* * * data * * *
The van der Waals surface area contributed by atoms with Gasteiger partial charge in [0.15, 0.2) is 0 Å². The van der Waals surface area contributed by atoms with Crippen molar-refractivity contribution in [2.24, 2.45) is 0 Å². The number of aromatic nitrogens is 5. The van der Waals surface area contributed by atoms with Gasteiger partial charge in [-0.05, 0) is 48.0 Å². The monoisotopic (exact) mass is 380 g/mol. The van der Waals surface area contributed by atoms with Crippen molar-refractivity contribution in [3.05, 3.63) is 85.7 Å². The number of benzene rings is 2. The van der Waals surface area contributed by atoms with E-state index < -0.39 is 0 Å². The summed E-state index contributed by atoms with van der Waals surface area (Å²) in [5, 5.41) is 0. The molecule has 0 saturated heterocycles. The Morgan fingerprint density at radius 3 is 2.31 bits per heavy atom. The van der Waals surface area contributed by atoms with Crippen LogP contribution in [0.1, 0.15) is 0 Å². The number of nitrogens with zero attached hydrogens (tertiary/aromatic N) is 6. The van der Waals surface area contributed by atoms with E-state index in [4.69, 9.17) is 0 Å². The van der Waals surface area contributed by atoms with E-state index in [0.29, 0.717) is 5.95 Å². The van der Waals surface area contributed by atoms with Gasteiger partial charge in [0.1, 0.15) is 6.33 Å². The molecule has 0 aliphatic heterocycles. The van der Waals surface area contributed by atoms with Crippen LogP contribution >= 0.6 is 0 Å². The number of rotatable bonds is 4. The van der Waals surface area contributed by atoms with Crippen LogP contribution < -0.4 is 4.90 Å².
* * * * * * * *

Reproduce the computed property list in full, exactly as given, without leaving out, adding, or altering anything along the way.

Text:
The van der Waals surface area contributed by atoms with Gasteiger partial charge in [0.15, 0.2) is 0 Å². The van der Waals surface area contributed by atoms with Crippen molar-refractivity contribution in [2.24, 2.45) is 0 Å². The number of aromatic nitrogens is 5. The van der Waals surface area contributed by atoms with Gasteiger partial charge in [-0.05, 0) is 48.0 Å². The monoisotopic (exact) mass is 380 g/mol. The van der Waals surface area contributed by atoms with Crippen molar-refractivity contribution in [3.05, 3.63) is 85.7 Å². The number of benzene rings is 2. The van der Waals surface area contributed by atoms with E-state index < -0.39 is 0 Å². The summed E-state index contributed by atoms with van der Waals surface area (Å²) in [5, 5.41) is 0. The molecule has 0 saturated heterocycles. The Morgan fingerprint density at radius 3 is 2.31 bits per heavy atom. The van der Waals surface area contributed by atoms with Crippen LogP contribution in [0.1, 0.15) is 0 Å². The number of nitrogens with zero attached hydrogens (tertiary/aromatic N) is 6. The van der Waals surface area contributed by atoms with E-state index in [4.69, 9.17) is 0 Å². The van der Waals surface area contributed by atoms with E-state index in [0.29, 0.717) is 5.95 Å². The van der Waals surface area contributed by atoms with Gasteiger partial charge in [0.1, 0.15) is 6.33 Å². The molecule has 0 aliphatic heterocycles. The van der Waals surface area contributed by atoms with Crippen LogP contribution >= 0.6 is 0 Å². The number of rotatable bonds is 4. The van der Waals surface area contributed by atoms with Crippen LogP contribution < -0.4 is 4.90 Å².